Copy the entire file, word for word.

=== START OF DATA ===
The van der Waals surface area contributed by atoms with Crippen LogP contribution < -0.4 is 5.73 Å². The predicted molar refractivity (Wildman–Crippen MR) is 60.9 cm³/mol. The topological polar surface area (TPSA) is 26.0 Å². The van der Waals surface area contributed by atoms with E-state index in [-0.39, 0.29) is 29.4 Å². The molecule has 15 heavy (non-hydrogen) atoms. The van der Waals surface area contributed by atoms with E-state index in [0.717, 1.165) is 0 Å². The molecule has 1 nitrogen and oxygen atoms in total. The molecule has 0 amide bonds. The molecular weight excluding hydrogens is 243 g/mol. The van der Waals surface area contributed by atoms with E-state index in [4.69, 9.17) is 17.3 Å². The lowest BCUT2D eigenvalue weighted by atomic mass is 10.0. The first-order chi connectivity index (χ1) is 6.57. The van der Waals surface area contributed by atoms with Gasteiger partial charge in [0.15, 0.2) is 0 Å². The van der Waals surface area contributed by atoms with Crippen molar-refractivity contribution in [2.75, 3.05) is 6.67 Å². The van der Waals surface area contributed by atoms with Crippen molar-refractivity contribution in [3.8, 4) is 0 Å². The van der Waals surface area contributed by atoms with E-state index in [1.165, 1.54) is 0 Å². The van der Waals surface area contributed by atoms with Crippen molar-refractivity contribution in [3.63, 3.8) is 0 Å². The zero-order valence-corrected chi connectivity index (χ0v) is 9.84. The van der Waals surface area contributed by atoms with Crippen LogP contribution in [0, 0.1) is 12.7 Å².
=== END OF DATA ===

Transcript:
The van der Waals surface area contributed by atoms with Crippen LogP contribution < -0.4 is 5.73 Å². The predicted molar refractivity (Wildman–Crippen MR) is 60.9 cm³/mol. The topological polar surface area (TPSA) is 26.0 Å². The van der Waals surface area contributed by atoms with E-state index in [-0.39, 0.29) is 29.4 Å². The molecule has 15 heavy (non-hydrogen) atoms. The van der Waals surface area contributed by atoms with E-state index in [0.717, 1.165) is 0 Å². The molecule has 1 nitrogen and oxygen atoms in total. The molecule has 0 amide bonds. The molecular weight excluding hydrogens is 243 g/mol. The van der Waals surface area contributed by atoms with E-state index in [4.69, 9.17) is 17.3 Å². The lowest BCUT2D eigenvalue weighted by atomic mass is 10.0. The first-order chi connectivity index (χ1) is 6.57. The van der Waals surface area contributed by atoms with Gasteiger partial charge in [0.15, 0.2) is 0 Å². The van der Waals surface area contributed by atoms with Crippen molar-refractivity contribution in [2.75, 3.05) is 6.67 Å². The van der Waals surface area contributed by atoms with Crippen molar-refractivity contribution in [3.8, 4) is 0 Å². The van der Waals surface area contributed by atoms with E-state index in [1.165, 1.54) is 0 Å². The van der Waals surface area contributed by atoms with Crippen molar-refractivity contribution in [3.63, 3.8) is 0 Å². The zero-order valence-corrected chi connectivity index (χ0v) is 9.84. The van der Waals surface area contributed by atoms with Crippen LogP contribution in [0, 0.1) is 12.7 Å².